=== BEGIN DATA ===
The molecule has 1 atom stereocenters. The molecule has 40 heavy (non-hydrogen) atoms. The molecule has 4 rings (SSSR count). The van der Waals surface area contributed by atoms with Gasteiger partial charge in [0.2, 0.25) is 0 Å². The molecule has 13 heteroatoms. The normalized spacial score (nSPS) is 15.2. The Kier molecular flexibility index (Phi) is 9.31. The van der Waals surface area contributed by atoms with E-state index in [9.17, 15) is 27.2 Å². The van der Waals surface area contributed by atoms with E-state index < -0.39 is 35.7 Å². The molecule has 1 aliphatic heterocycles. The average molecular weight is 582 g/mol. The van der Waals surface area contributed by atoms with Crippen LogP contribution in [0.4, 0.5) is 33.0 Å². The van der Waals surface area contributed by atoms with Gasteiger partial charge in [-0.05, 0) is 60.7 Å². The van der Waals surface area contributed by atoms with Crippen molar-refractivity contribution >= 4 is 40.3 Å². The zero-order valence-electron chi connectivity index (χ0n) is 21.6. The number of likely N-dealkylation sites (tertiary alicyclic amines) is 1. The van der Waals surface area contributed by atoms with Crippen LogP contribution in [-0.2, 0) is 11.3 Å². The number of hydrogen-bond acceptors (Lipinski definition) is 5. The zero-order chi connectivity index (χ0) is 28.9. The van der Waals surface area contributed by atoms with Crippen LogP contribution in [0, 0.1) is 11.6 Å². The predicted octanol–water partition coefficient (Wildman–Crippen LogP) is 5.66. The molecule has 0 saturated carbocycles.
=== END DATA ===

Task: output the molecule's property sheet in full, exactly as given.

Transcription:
The molecule has 1 atom stereocenters. The molecule has 40 heavy (non-hydrogen) atoms. The molecule has 4 rings (SSSR count). The van der Waals surface area contributed by atoms with Gasteiger partial charge in [0.2, 0.25) is 0 Å². The molecule has 13 heteroatoms. The normalized spacial score (nSPS) is 15.2. The Kier molecular flexibility index (Phi) is 9.31. The van der Waals surface area contributed by atoms with E-state index in [9.17, 15) is 27.2 Å². The van der Waals surface area contributed by atoms with E-state index < -0.39 is 35.7 Å². The molecule has 1 aliphatic heterocycles. The average molecular weight is 582 g/mol. The van der Waals surface area contributed by atoms with Crippen LogP contribution in [0.4, 0.5) is 33.0 Å². The van der Waals surface area contributed by atoms with Gasteiger partial charge in [-0.05, 0) is 60.7 Å². The van der Waals surface area contributed by atoms with Crippen molar-refractivity contribution >= 4 is 40.3 Å². The zero-order valence-electron chi connectivity index (χ0n) is 21.6. The number of likely N-dealkylation sites (tertiary alicyclic amines) is 1. The van der Waals surface area contributed by atoms with Crippen LogP contribution in [-0.2, 0) is 11.3 Å². The number of hydrogen-bond acceptors (Lipinski definition) is 5. The zero-order chi connectivity index (χ0) is 28.9. The van der Waals surface area contributed by atoms with Crippen LogP contribution in [0, 0.1) is 11.6 Å². The predicted octanol–water partition coefficient (Wildman–Crippen LogP) is 5.66. The molecule has 0 saturated carbocycles.